Currently, many of the poor uninsured use emergency room facilities, which are alleged to be very expensive. The National Institute of Health (NIH) estimated the average cost of such a visit to be $274 compared to $88 at community clinics. It attributed the difference principally to “the higher levels of fixed cost and indirect cost seen in the emergency department.” As we wrote in the first of this series, that it is alleged that the uninsured go to hospital emergency rooms for illnesses that could be attended to by a qualified nurse, paramedic, or intern. It is asserted that this imposes huge costs on the hospitals.

If the alleged illness can be diagnosed and treated without hospitalization and expensive tests, it imposes no greater costs on the hospitals than an ordinary clinic does. The costs of maintaining and staffing emergency facilities — having specialists, and testing and operating facilities on call to diagnose and treat really serious illnesses and injuries — is expensive. But such costs are not applicable to patients who are diagnosed and treated in a fifteen-minute visit and sent home. The allocation of such expensive overhead to such patients is not justified. The marginal cost of treating minor illnesses in emergency facilities is often zero. The personnel are there on a stand-by basis and often have little or nothing to do. Those who use emergency rooms as a clinic create a costly problem only when the staff and facilities are operating at capacity. In that case, the cost of treating patients with minor health problems in the emergency room is not zero but it is not infinity either. Having a general practitioner on call – MD or nurse or paramedic – is not expensive.

And there are many general practitioners and residents on duty in every hospital in the country. Still there is a need to reimburse the hospitals. Is there a way for every user of such facilities to pay for some if not all of the hospital’s reasonable charges, thus creating an incentive to restrain exorbitant cost increases. Many states require a Medicaid co-payment if the enrollee has any regular wage income. But this does not create a sufficient incentive for the consumer of health care or the provider to economize.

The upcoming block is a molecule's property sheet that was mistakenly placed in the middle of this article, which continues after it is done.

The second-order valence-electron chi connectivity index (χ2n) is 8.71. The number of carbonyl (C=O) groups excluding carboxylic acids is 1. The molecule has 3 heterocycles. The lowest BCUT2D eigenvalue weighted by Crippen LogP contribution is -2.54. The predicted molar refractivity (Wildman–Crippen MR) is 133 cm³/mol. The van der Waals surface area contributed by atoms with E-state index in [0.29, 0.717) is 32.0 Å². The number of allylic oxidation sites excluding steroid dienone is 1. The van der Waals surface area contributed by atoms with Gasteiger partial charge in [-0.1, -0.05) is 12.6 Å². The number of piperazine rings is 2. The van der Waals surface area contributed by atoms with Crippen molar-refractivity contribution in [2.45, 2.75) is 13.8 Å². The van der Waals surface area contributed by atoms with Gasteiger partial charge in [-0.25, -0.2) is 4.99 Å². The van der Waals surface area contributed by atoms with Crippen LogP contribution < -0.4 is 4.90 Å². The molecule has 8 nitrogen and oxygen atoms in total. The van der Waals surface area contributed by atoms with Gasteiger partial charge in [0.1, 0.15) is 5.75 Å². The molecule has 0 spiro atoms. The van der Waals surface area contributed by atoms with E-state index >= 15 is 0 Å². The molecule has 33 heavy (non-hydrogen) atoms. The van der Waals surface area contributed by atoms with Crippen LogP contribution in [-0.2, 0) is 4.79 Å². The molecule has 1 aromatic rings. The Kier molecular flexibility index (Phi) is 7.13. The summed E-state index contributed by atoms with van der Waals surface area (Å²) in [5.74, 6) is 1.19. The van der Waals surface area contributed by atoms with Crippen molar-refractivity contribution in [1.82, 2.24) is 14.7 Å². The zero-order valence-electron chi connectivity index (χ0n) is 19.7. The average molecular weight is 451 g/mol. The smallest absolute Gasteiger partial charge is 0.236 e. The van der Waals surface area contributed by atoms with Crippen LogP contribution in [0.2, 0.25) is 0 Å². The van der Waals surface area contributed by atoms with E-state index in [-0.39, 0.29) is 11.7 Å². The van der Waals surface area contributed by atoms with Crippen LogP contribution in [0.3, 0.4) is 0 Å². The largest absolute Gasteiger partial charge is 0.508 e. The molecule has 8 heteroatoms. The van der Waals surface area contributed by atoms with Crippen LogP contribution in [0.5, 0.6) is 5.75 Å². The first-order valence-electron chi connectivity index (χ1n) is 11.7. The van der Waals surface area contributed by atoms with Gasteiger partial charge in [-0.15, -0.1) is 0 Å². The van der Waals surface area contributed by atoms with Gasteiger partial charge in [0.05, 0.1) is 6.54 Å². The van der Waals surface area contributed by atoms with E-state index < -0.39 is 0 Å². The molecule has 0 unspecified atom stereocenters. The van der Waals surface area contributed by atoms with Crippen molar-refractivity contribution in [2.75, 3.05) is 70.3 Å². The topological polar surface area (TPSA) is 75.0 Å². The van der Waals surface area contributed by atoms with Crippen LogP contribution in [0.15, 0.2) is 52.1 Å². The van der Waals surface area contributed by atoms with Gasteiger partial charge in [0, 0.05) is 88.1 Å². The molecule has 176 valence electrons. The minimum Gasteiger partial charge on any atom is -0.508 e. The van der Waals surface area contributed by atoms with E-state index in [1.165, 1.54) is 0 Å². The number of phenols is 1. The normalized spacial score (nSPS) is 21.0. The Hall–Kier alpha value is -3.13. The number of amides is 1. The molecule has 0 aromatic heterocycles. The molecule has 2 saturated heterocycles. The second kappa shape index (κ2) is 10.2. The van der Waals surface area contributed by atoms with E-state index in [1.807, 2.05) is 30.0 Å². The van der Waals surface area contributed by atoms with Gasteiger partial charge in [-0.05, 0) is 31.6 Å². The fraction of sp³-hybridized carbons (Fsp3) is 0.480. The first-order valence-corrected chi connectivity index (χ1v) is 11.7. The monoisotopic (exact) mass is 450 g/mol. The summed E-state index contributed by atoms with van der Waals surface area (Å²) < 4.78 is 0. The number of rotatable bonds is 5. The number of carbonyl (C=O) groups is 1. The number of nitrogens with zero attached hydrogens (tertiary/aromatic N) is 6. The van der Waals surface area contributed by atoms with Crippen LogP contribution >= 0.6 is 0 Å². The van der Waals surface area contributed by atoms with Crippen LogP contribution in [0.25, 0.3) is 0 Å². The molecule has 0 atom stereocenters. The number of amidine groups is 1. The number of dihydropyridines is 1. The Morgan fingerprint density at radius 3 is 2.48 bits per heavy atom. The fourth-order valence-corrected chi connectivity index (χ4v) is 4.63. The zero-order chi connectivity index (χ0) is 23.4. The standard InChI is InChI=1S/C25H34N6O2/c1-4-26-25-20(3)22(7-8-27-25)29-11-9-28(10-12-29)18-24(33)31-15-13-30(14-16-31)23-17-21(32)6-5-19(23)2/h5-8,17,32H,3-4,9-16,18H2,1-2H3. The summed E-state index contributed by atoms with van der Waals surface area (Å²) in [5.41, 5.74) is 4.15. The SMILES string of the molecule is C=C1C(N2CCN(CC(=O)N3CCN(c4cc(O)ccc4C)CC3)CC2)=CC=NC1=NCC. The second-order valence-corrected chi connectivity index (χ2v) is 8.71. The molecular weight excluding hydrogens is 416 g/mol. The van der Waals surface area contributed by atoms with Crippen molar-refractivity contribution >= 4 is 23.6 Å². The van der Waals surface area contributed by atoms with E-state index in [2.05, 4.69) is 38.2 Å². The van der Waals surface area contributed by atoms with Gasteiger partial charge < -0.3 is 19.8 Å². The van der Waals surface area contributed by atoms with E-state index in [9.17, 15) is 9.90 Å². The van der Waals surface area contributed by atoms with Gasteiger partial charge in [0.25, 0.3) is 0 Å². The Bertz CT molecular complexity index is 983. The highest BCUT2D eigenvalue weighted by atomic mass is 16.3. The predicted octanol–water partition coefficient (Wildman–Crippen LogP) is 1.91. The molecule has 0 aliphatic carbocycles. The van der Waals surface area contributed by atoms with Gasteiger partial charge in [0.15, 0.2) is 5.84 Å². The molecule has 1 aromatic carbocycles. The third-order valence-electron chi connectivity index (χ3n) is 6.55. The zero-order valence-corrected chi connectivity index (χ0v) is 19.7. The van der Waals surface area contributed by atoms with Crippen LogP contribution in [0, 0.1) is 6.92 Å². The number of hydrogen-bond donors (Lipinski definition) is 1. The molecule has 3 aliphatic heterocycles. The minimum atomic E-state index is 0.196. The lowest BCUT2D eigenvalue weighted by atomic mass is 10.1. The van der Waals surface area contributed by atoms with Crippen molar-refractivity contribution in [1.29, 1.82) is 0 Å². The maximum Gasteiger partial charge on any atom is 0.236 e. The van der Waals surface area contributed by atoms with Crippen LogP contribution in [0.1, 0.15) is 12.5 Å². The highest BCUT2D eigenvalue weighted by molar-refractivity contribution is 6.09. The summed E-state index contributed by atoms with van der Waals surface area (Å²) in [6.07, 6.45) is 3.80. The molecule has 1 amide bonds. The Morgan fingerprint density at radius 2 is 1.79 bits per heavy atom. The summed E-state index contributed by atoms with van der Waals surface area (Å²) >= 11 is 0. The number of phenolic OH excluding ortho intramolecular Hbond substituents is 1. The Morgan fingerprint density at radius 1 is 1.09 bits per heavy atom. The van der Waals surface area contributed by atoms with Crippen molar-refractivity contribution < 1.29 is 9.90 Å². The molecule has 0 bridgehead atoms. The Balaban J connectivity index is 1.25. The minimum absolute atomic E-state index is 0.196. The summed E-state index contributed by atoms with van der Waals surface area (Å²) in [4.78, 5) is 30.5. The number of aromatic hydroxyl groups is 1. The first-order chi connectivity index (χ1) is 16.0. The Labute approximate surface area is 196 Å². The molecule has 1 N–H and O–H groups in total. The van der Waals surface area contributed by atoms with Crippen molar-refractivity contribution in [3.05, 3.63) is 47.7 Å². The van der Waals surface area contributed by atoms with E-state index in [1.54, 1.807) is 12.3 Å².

What we propose is assigning each enrollee to a primary private physician, clinic, or hospital-sponsored clinic of his choice. We expect there will be competition among providers to be his primary care provider. Some pharmacies have a clinic in their stores and they may qualify as primary providers. If treatment beyond primary provider’s abilities is required, the patient will be referred to an appropriate qualified co-operating provider of such required services.

An HSA account could be created in a local bank in the name of the enrollee and a fixed amount deposited in it by HHS, perhaps, $100 per month per enrollee or by depositing a single lump sum. A family of four would have $4800 paid into the savings account in a year. The account will be charged for each care provider’s services to the household. The bank will be reimbursed by HHS for withdrawals that exceed the balance in the account. Banks can be expected to compete for such accounts. An incentive to economize on the enrollee’s part would be a provision that half of any balance in the account that remains at the end of the fiscal year will be paid to him.

We need to think anew about providing or subsidizing health care. The above is a start.